Opinion - Commentary

Op-ed: Three things everybody believes about entrepreneurs that are completely false

Ethan Mollick, Wharton School of the University of Pennsylvania
Key Points
  • Several very widespread assumptions about entrepreneurs are not true, research shows.
  • Successful entrepreneurs are actually older than most people assume.
  • Research also tends to challenge common associations people make between particular personality types and start-up success.
Facebook founder and CEO Mark Zuckerberg in 2013. (Photo by Justin Sullivan/Getty Images)
Justin Sullivan | Getty Images

Close your eyes and imagine what the average founder of a startup is like. What types of people do you see? They're probably young, driven, technical geeks working with a group of friends to launch a company. They're likely modeled on some combination of Bill Gates, Steve Jobs and Mark Zuckerberg.

That view of entrepreneurs is common. It's also completely wrong.

First, consider age. Many people associate founding with youth. This is not just an amateur assumption, either. For example, Paul Graham, the founder of startup accelerator Y-Combinator, said in 2014 that "the cutoff in investors' heads is 32. After 32, they start to be a little skeptical."

Though Graham emphasizes the importance of age, research actually demonstrates that success correlates with money, contacts and experience — in other words, with a founder's resources, not youth. While novice status might allow for the fresh perspective perhaps needed for innovative disruption, older founders often have the industry know-how, financial capital, and established networks that are vital to success.

If you're an introvert or carry around some self-doubt, don't let that stop you.
Ethan Mollick
Wharton professor

Not convinced yet? You may be surprised, then, by the findings of my Wharton colleague Daniel Kim, who, with Pierre Azoulay, Benjamin Jones and Javier Miranda, studied every founder in the United States. Their research demonstrates that, rather than being outliers, founders like Reed Hastings, who started Netflix at 37, and Arianna Huffington, who launched HuffPost at 55, actually straddle the norm. In fact, they pegged the average age of founders across industries at 42, with that average actually rising when it comes to fast-growth companies like Facebook and Microsoft. Successful founders of those fast-growth firms, the researchers found, tend to fall in the 45 to 59 range.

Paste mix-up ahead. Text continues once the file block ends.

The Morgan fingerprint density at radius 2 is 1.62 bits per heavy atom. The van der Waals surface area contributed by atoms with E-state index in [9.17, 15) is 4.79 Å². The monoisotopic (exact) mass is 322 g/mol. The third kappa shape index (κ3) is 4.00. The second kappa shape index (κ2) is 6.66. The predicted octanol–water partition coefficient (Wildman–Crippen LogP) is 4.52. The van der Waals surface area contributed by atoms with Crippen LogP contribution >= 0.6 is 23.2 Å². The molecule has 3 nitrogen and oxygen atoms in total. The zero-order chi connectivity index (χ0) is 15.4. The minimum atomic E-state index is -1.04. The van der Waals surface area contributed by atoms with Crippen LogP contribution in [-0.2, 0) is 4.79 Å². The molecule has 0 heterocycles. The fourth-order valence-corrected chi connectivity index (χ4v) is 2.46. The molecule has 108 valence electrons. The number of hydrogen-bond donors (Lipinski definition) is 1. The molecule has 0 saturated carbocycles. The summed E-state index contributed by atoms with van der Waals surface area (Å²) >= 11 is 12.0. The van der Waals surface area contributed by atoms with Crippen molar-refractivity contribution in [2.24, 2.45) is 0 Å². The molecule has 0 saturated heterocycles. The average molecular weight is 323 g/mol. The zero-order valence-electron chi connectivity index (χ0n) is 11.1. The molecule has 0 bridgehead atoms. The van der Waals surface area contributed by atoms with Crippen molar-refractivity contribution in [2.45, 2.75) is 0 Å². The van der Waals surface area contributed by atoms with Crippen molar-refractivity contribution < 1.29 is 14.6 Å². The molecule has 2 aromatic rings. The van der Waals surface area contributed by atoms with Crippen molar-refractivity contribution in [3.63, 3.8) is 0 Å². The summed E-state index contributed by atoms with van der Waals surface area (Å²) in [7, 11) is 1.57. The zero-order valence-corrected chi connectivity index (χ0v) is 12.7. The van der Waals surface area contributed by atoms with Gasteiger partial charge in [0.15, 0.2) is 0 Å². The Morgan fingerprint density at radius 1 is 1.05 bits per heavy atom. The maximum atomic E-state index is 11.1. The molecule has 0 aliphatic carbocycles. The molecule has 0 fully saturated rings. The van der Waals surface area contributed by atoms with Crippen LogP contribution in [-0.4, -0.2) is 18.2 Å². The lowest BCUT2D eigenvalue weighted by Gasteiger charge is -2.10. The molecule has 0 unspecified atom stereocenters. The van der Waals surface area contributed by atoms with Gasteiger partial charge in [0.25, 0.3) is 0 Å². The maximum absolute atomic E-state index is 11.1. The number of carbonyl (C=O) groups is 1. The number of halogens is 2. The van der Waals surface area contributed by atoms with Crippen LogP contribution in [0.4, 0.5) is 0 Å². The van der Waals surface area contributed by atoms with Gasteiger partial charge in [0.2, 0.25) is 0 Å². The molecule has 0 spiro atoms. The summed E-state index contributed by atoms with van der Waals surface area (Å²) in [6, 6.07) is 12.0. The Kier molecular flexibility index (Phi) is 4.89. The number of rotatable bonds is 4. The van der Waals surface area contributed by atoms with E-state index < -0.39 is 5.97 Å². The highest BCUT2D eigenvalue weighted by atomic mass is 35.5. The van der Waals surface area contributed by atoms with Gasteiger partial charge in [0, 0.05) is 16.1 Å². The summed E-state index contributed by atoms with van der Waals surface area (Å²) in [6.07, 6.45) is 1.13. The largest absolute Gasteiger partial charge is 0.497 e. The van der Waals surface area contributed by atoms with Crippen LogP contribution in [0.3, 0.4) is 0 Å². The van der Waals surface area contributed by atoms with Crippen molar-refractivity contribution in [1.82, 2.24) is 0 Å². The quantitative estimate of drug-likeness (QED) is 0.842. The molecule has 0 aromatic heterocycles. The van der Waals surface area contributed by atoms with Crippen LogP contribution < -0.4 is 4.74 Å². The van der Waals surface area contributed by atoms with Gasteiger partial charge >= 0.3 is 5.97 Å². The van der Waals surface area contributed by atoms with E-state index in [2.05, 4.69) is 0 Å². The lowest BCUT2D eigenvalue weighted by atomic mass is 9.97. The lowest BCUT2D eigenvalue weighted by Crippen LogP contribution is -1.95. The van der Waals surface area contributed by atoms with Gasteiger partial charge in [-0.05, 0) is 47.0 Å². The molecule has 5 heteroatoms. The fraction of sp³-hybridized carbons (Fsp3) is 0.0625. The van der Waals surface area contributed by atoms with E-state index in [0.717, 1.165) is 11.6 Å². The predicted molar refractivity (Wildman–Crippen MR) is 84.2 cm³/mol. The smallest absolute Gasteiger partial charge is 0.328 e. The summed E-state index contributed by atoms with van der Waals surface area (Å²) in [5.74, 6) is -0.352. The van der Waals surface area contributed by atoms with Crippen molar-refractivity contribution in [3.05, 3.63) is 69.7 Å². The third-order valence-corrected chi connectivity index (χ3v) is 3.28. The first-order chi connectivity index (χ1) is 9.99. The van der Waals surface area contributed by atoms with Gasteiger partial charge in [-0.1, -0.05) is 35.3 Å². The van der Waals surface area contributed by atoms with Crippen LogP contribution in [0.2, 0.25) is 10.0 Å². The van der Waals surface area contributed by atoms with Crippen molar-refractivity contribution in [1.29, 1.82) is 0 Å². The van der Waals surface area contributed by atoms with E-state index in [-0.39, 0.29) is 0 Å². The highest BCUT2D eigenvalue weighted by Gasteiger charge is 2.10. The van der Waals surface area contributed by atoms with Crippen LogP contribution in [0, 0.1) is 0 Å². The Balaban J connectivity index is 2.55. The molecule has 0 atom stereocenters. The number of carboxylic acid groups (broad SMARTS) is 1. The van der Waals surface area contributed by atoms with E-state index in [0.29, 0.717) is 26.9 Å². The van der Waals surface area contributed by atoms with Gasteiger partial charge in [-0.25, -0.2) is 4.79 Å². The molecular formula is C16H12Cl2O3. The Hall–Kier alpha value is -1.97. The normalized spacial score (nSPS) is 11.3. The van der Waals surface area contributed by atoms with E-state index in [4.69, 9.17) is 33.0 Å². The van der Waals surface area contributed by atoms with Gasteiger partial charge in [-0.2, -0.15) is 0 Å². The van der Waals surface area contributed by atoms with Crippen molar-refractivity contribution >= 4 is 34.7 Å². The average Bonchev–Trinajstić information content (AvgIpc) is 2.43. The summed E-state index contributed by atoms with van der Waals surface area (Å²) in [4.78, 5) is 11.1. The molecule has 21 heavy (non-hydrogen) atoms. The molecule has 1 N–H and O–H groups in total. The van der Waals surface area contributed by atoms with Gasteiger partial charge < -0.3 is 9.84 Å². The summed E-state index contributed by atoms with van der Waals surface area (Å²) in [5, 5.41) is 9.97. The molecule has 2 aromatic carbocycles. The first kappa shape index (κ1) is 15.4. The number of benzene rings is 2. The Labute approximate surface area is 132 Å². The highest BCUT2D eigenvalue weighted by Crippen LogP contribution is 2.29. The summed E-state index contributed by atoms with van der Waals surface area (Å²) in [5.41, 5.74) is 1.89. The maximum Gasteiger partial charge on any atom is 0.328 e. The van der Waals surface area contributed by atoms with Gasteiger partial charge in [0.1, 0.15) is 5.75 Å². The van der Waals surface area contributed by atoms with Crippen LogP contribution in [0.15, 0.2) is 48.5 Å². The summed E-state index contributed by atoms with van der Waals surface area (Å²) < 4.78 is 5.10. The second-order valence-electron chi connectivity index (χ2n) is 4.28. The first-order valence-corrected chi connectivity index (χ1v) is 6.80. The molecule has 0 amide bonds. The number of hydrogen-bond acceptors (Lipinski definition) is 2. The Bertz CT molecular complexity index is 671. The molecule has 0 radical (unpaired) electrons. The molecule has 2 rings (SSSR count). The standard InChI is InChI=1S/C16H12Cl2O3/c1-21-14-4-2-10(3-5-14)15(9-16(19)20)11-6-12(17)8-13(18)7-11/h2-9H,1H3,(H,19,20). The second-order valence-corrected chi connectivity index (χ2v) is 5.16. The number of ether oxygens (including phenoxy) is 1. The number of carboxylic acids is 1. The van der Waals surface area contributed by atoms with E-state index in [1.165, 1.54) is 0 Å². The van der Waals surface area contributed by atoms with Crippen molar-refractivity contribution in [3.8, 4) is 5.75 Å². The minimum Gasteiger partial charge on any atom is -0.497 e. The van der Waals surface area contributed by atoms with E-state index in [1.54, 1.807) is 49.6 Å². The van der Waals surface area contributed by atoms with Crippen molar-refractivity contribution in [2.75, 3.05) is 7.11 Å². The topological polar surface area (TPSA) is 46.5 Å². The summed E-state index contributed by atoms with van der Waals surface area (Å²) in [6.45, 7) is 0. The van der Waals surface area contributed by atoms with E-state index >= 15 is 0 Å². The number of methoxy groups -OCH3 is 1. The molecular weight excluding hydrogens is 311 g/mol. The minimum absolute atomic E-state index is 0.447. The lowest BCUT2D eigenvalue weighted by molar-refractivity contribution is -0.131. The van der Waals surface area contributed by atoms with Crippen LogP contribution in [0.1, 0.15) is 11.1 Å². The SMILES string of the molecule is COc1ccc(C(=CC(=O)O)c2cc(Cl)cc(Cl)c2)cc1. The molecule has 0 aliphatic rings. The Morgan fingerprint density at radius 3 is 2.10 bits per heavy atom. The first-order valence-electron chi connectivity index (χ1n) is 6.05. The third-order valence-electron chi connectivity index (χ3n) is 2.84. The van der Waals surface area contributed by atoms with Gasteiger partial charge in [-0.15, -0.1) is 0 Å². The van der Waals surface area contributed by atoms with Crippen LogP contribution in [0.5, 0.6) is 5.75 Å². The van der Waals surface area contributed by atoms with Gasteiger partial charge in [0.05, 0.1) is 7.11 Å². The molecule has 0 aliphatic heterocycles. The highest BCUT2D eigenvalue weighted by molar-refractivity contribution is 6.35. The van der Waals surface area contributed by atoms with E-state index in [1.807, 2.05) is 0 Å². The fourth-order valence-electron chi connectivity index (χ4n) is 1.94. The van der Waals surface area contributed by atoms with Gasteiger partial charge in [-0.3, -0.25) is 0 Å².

Another common myth that comes from looking at successful founders of the past is that there is a single personality type for founders. The enduring prevalence of the Myers-Briggs "personality type" test, which scientists have demonstrated is meaningless, unfortunately underscores the pervasiveness of this myth.

However, research tends to challenge these common associations between particular personality types and start-up success. Where studies have found provisional connections, the impact is rather small and requires a match between personality and the stage, nature, and approach of the business in question. This doesn't mean that personality has no impact on startups; for example, some research indicates that successful entrepreneurs may seek more control over their lives and may have more belief in their abilities than others. Nevertheless, these factors play only a small role, and they are not confined to a single personality type. In other words, if you're an introvert or carry around some self-doubt, don't let that stop you.

You shouldn't feel constrained by popular examples of startup founders — and you don't need to be a Harvard dropout launching a company with college friends to succeed.
Ethan Mollick
Wharton professor

Finally, consider that our mental model for founders suggests starting a company with friends — as Steve Jobs started Apple with his best friend Steve Wozniak. My colleague Jason Greenberg and I recently analyzed thousands of founding teams to see which were most successful, and we discovered something surprising. The most successful founding team relationship was familial, with our data reflecting the highest survival rates in family-founded enterprises.

Our findings stand contrary to popular wisdom that family ventures may be unstable — a supposition that has gone so far as to affect the thinking of venture capitalists. Though this thinking is widespread, many of the world's largest and most famous companies are still family run, from Cargill to Tata to Koch Industries, while many others, including Walmart and Ford, still have major roles for family members.

Family businesses have a variety of advantages, including built-in trust among the founding team members. They are also better able to balance a long-term vision for the future with the need to make short-term strategy, often leading to superior financial performance. That doesn't mean that founding with your loved ones is always a good idea — our research doesn't tell us what happens to families when their businesses fail — but it is at least worth considering.

Startups hold an almost mythical place in the American dream, so it is no surprise that there are so many myths about what make them successful. The truth, however, is liberating: You shouldn't feel constrained by popular examples of startup founders, and you don't need to be an introverted Harvard dropout launching a company with college friends to succeed.

Ethan Mollick is professor at the Wharton School of the University of Pennsylvania, and author of the forthcoming The Unicorn's Shadow: Combating the Dangerous Myths that Hold Back Startups, Founders, and Investors.